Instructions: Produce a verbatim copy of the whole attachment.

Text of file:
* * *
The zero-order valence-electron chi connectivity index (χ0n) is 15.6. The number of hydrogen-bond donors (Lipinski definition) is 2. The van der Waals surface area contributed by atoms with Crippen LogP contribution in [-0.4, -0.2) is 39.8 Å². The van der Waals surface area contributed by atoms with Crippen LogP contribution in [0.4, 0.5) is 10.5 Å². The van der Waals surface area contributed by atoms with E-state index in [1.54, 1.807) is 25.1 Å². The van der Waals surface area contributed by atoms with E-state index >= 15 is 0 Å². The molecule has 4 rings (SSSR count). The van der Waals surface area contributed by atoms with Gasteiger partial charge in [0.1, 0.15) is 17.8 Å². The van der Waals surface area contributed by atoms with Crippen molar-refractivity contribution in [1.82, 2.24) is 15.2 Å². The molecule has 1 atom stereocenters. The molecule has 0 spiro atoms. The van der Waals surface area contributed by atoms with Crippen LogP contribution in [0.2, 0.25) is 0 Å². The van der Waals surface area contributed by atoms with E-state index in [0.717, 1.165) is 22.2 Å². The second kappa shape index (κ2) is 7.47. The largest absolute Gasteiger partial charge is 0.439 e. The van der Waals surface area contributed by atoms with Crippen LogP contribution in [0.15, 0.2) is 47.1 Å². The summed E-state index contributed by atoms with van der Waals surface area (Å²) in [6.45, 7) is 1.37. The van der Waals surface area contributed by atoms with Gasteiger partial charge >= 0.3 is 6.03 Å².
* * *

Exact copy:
The zero-order valence-electron chi connectivity index (χ0n) is 15.6. The number of hydrogen-bond donors (Lipinski definition) is 2. The van der Waals surface area contributed by atoms with Crippen LogP contribution in [-0.4, -0.2) is 39.8 Å². The van der Waals surface area contributed by atoms with Crippen LogP contribution in [0.4, 0.5) is 10.5 Å². The van der Waals surface area contributed by atoms with E-state index in [1.54, 1.807) is 25.1 Å². The van der Waals surface area contributed by atoms with E-state index >= 15 is 0 Å². The molecule has 4 rings (SSSR count). The van der Waals surface area contributed by atoms with Gasteiger partial charge in [0.1, 0.15) is 17.8 Å². The van der Waals surface area contributed by atoms with Crippen molar-refractivity contribution in [1.82, 2.24) is 15.2 Å². The molecule has 1 atom stereocenters. The molecule has 0 spiro atoms. The van der Waals surface area contributed by atoms with Crippen LogP contribution in [0.2, 0.25) is 0 Å². The van der Waals surface area contributed by atoms with E-state index in [0.717, 1.165) is 22.2 Å². The second kappa shape index (κ2) is 7.47. The largest absolute Gasteiger partial charge is 0.439 e. The van der Waals surface area contributed by atoms with Crippen LogP contribution in [0.15, 0.2) is 47.1 Å². The summed E-state index contributed by atoms with van der Waals surface area (Å²) in [6.45, 7) is 1.37. The van der Waals surface area contributed by atoms with Gasteiger partial charge >= 0.3 is 6.03 Å².